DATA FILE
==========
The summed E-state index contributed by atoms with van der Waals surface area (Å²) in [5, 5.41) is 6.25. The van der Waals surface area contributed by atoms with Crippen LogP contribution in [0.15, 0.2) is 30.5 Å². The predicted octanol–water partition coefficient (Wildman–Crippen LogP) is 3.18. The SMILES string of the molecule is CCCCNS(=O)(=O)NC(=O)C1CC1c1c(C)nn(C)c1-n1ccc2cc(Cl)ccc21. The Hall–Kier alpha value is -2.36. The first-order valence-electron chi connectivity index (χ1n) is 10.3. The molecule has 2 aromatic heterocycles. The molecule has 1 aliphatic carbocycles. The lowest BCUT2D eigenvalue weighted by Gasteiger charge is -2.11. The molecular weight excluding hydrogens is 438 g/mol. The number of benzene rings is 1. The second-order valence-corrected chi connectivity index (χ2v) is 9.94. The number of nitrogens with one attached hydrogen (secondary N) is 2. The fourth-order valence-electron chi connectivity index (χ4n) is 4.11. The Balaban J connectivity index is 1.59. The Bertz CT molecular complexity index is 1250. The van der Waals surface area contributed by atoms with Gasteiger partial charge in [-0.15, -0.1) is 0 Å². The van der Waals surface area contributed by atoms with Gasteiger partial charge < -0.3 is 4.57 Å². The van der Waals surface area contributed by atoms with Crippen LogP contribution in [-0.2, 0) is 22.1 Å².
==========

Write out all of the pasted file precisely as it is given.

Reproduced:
The summed E-state index contributed by atoms with van der Waals surface area (Å²) in [5, 5.41) is 6.25. The van der Waals surface area contributed by atoms with Crippen LogP contribution in [0.15, 0.2) is 30.5 Å². The predicted octanol–water partition coefficient (Wildman–Crippen LogP) is 3.18. The SMILES string of the molecule is CCCCNS(=O)(=O)NC(=O)C1CC1c1c(C)nn(C)c1-n1ccc2cc(Cl)ccc21. The Hall–Kier alpha value is -2.36. The first-order valence-electron chi connectivity index (χ1n) is 10.3. The molecule has 2 aromatic heterocycles. The molecule has 1 aliphatic carbocycles. The lowest BCUT2D eigenvalue weighted by Gasteiger charge is -2.11. The molecular weight excluding hydrogens is 438 g/mol. The number of benzene rings is 1. The second-order valence-corrected chi connectivity index (χ2v) is 9.94. The number of nitrogens with one attached hydrogen (secondary N) is 2. The fourth-order valence-electron chi connectivity index (χ4n) is 4.11. The Balaban J connectivity index is 1.59. The Bertz CT molecular complexity index is 1250. The van der Waals surface area contributed by atoms with Gasteiger partial charge in [-0.15, -0.1) is 0 Å². The van der Waals surface area contributed by atoms with Gasteiger partial charge < -0.3 is 4.57 Å². The van der Waals surface area contributed by atoms with Crippen LogP contribution in [-0.2, 0) is 22.1 Å².